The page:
Narrow your focus. Features do not necessarily equal value. In the end you need to focus on adding value, not necessarily adding new features. If you need this new feature, do your research and get proof that your ideas are working. If your product ends up with 100 features, no one will use all of these features.
The 20/80 rule can be used here as well. 20% of features will be used more than the other 80%. You should realize it right away. Sometimes it’s more beneficial to improve the existing features than to create new ones.
Try to save valuable time for your teammates and clients.
No matter if it’s a team meeting or a client meeting, you need to define goals, think of how and what you would be delivering, and how you would speak to the audience.
It gives you more experience and allows you to find mistakes and gaps in your own vision. This approach might take more time, but it has more benefits in the end.
Especially while working remotely. People can see when you’re reading something or chatting with someone else during the video call.
By the end of longer meetings, a lot of participants forget about what was discussed. Do the summary on what was discussed, sending out meeting minutes to all participants.
Don’t just say what you’re not satisfied with, explain what kind of help you need. If you need someone to do something, don’t expect people to understand that themselves, tell them directly.
Among all of Transcenda’s values, I’m mostly fond of these two in particular:
I tend to feel a kind of pressure when there’s awkward silence during company communications, especially during zoom meetings with many participants who don’t really know each other. I like to make some small talk and crack some jokes to keep the atmosphere warmer.
To me this means that there’s no part of the product that is not my responsibility. When I see any problem, even one that might be beyond our responsibility as a team, I try to help our clients. I will notify the client about such issues and will include the research on our side to prove that.
Here’s a recent example. We received a new request from the client, and I was conducting research on the best implementation plan for it. During this research, I found inconsistencies that occurred in the current client’s system. In this case, if we implemented the planned functionality, we would make the whole system work improperly. We then altered the existing structure so the planned features would be implemented smoothly.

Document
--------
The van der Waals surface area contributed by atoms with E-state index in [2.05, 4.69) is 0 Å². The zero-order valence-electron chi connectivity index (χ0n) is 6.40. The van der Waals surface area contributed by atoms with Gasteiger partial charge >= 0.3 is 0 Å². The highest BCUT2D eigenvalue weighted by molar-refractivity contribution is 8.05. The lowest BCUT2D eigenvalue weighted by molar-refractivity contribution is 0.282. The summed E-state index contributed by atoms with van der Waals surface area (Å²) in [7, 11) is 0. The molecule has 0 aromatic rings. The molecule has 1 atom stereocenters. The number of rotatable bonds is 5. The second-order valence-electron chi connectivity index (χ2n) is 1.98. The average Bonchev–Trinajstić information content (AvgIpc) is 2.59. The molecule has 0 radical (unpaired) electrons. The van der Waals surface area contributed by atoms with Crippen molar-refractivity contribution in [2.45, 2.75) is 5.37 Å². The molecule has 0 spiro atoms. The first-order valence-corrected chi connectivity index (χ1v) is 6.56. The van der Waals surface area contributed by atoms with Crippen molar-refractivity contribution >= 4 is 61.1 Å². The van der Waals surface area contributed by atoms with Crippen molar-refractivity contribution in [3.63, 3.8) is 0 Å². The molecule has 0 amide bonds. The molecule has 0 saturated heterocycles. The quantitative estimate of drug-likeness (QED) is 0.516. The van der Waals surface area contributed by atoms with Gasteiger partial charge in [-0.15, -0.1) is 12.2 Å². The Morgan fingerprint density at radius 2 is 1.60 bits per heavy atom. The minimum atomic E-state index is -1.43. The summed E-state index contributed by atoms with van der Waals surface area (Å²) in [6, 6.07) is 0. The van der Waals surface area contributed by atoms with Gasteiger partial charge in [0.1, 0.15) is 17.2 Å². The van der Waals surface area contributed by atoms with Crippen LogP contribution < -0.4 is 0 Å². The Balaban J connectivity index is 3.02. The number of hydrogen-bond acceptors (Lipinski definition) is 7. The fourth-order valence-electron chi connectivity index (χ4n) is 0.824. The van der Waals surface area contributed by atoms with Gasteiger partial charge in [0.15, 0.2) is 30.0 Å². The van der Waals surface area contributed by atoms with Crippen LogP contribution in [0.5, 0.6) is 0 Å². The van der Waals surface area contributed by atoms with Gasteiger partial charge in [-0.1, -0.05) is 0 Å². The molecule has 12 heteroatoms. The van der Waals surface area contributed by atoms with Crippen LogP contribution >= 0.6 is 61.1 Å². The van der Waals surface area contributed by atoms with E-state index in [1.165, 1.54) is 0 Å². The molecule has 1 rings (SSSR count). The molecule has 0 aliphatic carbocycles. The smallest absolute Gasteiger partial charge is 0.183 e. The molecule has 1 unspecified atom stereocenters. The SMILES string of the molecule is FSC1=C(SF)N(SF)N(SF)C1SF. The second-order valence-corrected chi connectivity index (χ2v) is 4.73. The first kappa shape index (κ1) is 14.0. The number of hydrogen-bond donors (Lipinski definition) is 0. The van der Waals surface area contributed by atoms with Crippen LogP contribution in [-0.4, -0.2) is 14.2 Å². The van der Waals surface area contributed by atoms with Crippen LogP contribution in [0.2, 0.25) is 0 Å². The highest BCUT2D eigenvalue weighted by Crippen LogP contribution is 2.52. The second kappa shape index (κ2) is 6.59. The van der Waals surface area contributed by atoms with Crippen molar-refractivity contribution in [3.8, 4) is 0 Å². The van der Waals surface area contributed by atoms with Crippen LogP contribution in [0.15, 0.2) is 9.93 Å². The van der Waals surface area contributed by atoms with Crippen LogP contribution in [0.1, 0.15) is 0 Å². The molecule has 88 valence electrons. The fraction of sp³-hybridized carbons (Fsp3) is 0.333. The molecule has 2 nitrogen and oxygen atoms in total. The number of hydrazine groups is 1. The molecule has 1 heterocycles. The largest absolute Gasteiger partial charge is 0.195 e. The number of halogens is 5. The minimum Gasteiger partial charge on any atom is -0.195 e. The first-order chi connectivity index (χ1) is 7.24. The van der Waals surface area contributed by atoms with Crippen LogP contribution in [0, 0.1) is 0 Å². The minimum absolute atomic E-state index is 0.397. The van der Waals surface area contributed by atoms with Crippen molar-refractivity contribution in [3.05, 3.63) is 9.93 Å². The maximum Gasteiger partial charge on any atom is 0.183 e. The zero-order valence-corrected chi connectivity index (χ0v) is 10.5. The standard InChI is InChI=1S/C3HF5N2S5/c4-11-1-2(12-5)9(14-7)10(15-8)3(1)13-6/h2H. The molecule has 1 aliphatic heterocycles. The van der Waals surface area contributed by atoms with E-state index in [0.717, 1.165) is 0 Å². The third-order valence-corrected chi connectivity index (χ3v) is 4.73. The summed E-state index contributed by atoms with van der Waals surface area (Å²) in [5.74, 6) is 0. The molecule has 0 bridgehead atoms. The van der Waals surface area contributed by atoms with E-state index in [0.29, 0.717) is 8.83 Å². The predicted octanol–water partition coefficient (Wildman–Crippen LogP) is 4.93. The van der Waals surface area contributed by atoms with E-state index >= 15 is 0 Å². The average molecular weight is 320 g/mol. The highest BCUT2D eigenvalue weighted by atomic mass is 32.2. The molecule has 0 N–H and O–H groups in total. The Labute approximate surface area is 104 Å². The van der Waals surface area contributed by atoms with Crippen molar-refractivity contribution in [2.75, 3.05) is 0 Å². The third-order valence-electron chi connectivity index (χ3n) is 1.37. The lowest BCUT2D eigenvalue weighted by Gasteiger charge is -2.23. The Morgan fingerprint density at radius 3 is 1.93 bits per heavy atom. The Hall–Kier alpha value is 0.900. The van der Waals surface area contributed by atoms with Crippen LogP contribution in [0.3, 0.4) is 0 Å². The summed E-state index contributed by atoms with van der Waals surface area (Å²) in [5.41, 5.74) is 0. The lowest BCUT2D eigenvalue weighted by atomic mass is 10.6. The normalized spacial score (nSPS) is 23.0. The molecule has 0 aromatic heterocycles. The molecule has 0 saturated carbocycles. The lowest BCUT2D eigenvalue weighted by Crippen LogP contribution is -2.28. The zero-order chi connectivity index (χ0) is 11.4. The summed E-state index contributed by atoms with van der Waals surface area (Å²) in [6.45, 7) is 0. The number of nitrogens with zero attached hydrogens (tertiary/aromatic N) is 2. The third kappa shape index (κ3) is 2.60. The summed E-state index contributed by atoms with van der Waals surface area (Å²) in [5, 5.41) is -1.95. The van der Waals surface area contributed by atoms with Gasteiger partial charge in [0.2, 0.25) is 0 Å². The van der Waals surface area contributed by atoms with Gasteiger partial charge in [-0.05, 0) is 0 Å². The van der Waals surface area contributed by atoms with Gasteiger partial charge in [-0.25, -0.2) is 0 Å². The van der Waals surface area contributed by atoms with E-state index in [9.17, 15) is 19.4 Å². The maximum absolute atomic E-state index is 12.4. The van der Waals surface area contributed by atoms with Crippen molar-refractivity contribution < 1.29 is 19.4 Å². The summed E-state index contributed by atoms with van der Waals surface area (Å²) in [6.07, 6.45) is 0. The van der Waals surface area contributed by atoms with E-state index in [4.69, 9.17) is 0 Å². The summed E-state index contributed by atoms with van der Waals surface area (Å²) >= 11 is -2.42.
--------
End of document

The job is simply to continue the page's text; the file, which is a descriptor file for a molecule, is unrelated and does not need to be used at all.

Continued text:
Transparency and total lack of bureaucracy. This struck me from the very beginning, during my first interview with Transcenda’s CTO Alexey Koval. For example, I can talk freely with all of the top management of the company. If I have any questions or difficulties, I can easily reach the managers and resolve my questions very quickly. Before joining Transcenda, I worked at companies with many levels of decision-makers above you. It was hard to reach them when I had any requests which slowed all processes very much.
Typically, I start an hour before our daily standup. I go through all emails and messages I received overnight from our US clients. From there, I figure out my plans for the day. Then we have a standup where we outline the day’s team plans. After that I have one on one meetings with developers to understand their needs and how I can help.
Next the typical working routine starts which include calls, messages, as well as discussing needs and expectations with team members and clients. Closer to the evening I try to find some free time for reading tech news like Techcrunch to stay up-to-date with the current trends.
At the end of the day, I collect updates from developers about their progress during the day. Then I usually have meetings and calls with clients. I’ve noticed that many of my teammates work past usual hours, and honestly, I can’t remember a day when we were not still discussing a project while in bed before sleep. We’re very passionate about our job.
I’m lucky that I have a spare room / home office. At the beginning of lockdown, I made myself clear to my family not to interfere while I’m working.
I try to free up two-three hours a day when I don’t have any meetings, and I make sure to schedule all meetings with the team and clients so I have this free time. Usually, it’s some time between 12 pm and 3 pm. During this time I turn off all notifications on my laptop and phone to do all my desktop tasks.
I use Trello for compiling a task list for myself. This way I don’t forget about anything. It also gives me a feeling of satisfaction when you move tickets from ‘Backlog’ to ‘Done’. Additionally, you can pull up this dashboard anytime to discuss your progress during the previous day.
Also, noise cancellation on a headset works good to concentrate while working from home
I play basketball, regularly go for a run, and read a lot of literature which is not work related. I’m a big fan of Harry Potter. I enjoy rereading books and rewatching movies about Harry Potter with my seven-year-old daughter.